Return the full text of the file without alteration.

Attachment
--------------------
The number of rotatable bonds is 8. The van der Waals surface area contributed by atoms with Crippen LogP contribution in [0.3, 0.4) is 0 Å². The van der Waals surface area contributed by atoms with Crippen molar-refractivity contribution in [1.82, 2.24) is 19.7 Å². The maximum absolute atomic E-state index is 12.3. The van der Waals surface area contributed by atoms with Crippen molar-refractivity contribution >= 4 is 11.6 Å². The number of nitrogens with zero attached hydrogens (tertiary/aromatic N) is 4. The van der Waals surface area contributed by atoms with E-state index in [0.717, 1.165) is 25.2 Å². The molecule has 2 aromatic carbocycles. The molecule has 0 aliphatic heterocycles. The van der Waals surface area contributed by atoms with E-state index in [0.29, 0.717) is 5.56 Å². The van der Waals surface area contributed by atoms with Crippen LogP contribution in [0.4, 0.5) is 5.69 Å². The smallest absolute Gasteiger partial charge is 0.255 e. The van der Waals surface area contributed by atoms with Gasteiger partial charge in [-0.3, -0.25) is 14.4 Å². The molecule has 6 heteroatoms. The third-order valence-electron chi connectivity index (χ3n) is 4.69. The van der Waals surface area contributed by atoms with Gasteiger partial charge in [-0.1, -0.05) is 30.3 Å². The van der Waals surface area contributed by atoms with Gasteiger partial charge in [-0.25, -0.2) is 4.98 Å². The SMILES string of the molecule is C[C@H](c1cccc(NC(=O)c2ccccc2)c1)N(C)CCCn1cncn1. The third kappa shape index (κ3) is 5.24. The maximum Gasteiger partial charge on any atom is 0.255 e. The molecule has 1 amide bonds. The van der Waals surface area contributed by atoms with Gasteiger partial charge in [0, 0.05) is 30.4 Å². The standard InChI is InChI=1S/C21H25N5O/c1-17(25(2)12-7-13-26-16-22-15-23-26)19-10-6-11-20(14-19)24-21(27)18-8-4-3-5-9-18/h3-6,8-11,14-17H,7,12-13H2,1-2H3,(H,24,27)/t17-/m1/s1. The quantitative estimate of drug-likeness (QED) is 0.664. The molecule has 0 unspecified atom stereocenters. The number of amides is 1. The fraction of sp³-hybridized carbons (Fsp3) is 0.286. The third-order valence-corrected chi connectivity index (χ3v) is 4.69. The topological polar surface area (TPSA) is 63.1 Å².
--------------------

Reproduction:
The number of rotatable bonds is 8. The van der Waals surface area contributed by atoms with Crippen LogP contribution in [0.3, 0.4) is 0 Å². The van der Waals surface area contributed by atoms with Crippen molar-refractivity contribution in [1.82, 2.24) is 19.7 Å². The maximum absolute atomic E-state index is 12.3. The van der Waals surface area contributed by atoms with Crippen molar-refractivity contribution >= 4 is 11.6 Å². The number of nitrogens with zero attached hydrogens (tertiary/aromatic N) is 4. The van der Waals surface area contributed by atoms with E-state index in [0.717, 1.165) is 25.2 Å². The molecule has 2 aromatic carbocycles. The molecule has 0 aliphatic heterocycles. The van der Waals surface area contributed by atoms with E-state index in [0.29, 0.717) is 5.56 Å². The van der Waals surface area contributed by atoms with Crippen LogP contribution in [0.4, 0.5) is 5.69 Å². The smallest absolute Gasteiger partial charge is 0.255 e. The van der Waals surface area contributed by atoms with Gasteiger partial charge in [-0.3, -0.25) is 14.4 Å². The molecule has 6 heteroatoms. The third-order valence-electron chi connectivity index (χ3n) is 4.69. The van der Waals surface area contributed by atoms with Gasteiger partial charge in [-0.1, -0.05) is 30.3 Å². The van der Waals surface area contributed by atoms with Gasteiger partial charge in [-0.25, -0.2) is 4.98 Å². The SMILES string of the molecule is C[C@H](c1cccc(NC(=O)c2ccccc2)c1)N(C)CCCn1cncn1. The third kappa shape index (κ3) is 5.24. The maximum Gasteiger partial charge on any atom is 0.255 e. The molecule has 1 amide bonds. The van der Waals surface area contributed by atoms with Gasteiger partial charge in [0, 0.05) is 30.4 Å². The standard InChI is InChI=1S/C21H25N5O/c1-17(25(2)12-7-13-26-16-22-15-23-26)19-10-6-11-20(14-19)24-21(27)18-8-4-3-5-9-18/h3-6,8-11,14-17H,7,12-13H2,1-2H3,(H,24,27)/t17-/m1/s1. The quantitative estimate of drug-likeness (QED) is 0.664. The molecule has 0 unspecified atom stereocenters. The number of amides is 1. The fraction of sp³-hybridized carbons (Fsp3) is 0.286. The third-order valence-corrected chi connectivity index (χ3v) is 4.69. The topological polar surface area (TPSA) is 63.1 Å².